Louisa Moats: Notice that in the definition I read to you, there is absolutely no mention of reversals or seeing things backwards, an extremely common misconception is that a hallmark sign of dyslexia is reversals and directional problems. A subset of kids seem to have more trouble keeping directions straight than others, but not all do, and this certainly is not a part of the definition. Confusing symbols is very typical of an early stage of reading development anyway.
Louisa Moats: Dyslexia is not just an affliction of the intellectually gifted. One of the myths that we want to dispel is that of the Einstein syndrome, actually Einstein was not dyslexic, there’s not evidence for that, I don’t know how that got going. All levels of intellectual ability can experience this specific problem, learning how to read alphabetic symbols and translate them into spoken language. Also dyslexia is not related to a lack of willingness or motivation to read, although very early in kindergarten, kids can become frustrated and turned off, and look as if they are avoiding reading for motivational reasons, but most kids come to kindergarten wanting to learn how to read.
Louisa Moats: Dyslexia occurs also at all socioeconomic levels. Unfortunately, the way a lot of these guidelines and policies have been written, the more privileged in our society tend to recognize and be recognized when a student is experiencing dyslexia, but even … and in fact, maybe more kids from more disadvantaged circumstances experience these very same problems, and they’re much less likely to be labeled as such. There are slightly more boys than girls, who in the prevalence studies that are done with good methodologies, are demonstrating symptoms of dyslexia, but it’s more like two and a half to one, or two to one than what we used to think.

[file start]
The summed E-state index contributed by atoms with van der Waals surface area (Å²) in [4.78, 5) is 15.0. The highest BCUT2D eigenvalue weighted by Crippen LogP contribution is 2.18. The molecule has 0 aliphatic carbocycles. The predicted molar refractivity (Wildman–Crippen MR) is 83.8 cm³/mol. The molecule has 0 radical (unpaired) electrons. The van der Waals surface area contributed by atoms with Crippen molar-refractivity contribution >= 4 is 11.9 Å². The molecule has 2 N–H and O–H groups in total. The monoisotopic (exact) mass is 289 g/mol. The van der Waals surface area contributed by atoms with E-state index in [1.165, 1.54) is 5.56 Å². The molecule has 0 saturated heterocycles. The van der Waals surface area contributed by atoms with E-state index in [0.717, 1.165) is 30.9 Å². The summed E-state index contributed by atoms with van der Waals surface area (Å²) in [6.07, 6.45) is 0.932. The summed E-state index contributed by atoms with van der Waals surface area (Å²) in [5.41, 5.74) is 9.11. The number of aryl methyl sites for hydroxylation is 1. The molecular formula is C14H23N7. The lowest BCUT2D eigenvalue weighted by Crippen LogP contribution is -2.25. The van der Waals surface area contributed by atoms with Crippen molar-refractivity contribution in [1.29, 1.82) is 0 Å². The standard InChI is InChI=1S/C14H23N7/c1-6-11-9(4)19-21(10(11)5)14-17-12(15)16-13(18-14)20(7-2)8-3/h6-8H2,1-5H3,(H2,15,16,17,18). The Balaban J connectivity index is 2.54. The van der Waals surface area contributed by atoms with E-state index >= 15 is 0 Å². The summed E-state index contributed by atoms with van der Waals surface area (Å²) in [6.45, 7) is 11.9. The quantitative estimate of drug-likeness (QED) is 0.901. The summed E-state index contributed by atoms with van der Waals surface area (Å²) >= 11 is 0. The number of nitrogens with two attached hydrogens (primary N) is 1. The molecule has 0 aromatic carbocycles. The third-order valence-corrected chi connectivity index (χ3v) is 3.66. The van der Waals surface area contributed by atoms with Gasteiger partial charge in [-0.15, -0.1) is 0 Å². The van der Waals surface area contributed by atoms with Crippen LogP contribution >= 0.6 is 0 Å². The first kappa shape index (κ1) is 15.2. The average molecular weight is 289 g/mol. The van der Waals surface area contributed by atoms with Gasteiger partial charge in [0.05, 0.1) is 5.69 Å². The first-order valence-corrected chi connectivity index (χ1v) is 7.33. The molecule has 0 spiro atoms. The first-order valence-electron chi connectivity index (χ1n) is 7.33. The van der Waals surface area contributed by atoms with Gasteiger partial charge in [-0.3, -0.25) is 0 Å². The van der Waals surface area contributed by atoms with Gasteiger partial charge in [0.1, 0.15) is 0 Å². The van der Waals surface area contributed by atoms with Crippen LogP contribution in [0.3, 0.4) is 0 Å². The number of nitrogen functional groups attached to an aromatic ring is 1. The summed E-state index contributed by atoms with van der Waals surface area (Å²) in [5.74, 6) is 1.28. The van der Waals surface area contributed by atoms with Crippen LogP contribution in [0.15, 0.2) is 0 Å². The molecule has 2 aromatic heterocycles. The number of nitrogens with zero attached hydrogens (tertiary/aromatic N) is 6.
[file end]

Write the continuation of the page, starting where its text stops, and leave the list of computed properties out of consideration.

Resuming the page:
Louisa Moats: Even with optimal classroom instruction, even in the very best circumstances, although we can prevent reading failure with excellent instruction in many cases, a real biologically based dyslexia can still emerge and will require specialized instruction for quite a while. This is because the brain is not, in evolutionary terms adapted for reading, and some kids just don’t have the wiring to do it. Out of the 2,000 or so individuals that I saw as a clinician when I was in private practice back there in Vermont, I can think of about three or four who literally could not learn how to read in spite of dedicated efforts by their teachers.
Louisa Moats: Dyslexia often occurs with other developmental problems, or we say that a common comorbid condition is ADHD, and then sometimes there are other problems as well. The pure dyslexia that has no other concomitant problems I think is relatively infrequent, and the more common scenario is that kids will have dyslexia, symptoms of dyslexia plus other issues that may be impeding their academic progress that have to be recognized and taken into account as well.
Louisa Moats: The term dyslexia is most often used to identify a reading problem that originates in an inability to recognize and spell written words accurately and quickly, but we need to use these more specific terms rather than literacy, because literacy is a very broad term, and when you ask people what they mean by that, they say things like media literacy, and social literacy, and civics literacy, and so on. We’re talking about the very specific task of learning how to recognize the printed word, and it is a reading, and spelling, and language problem so we don’t use the term literacy problem.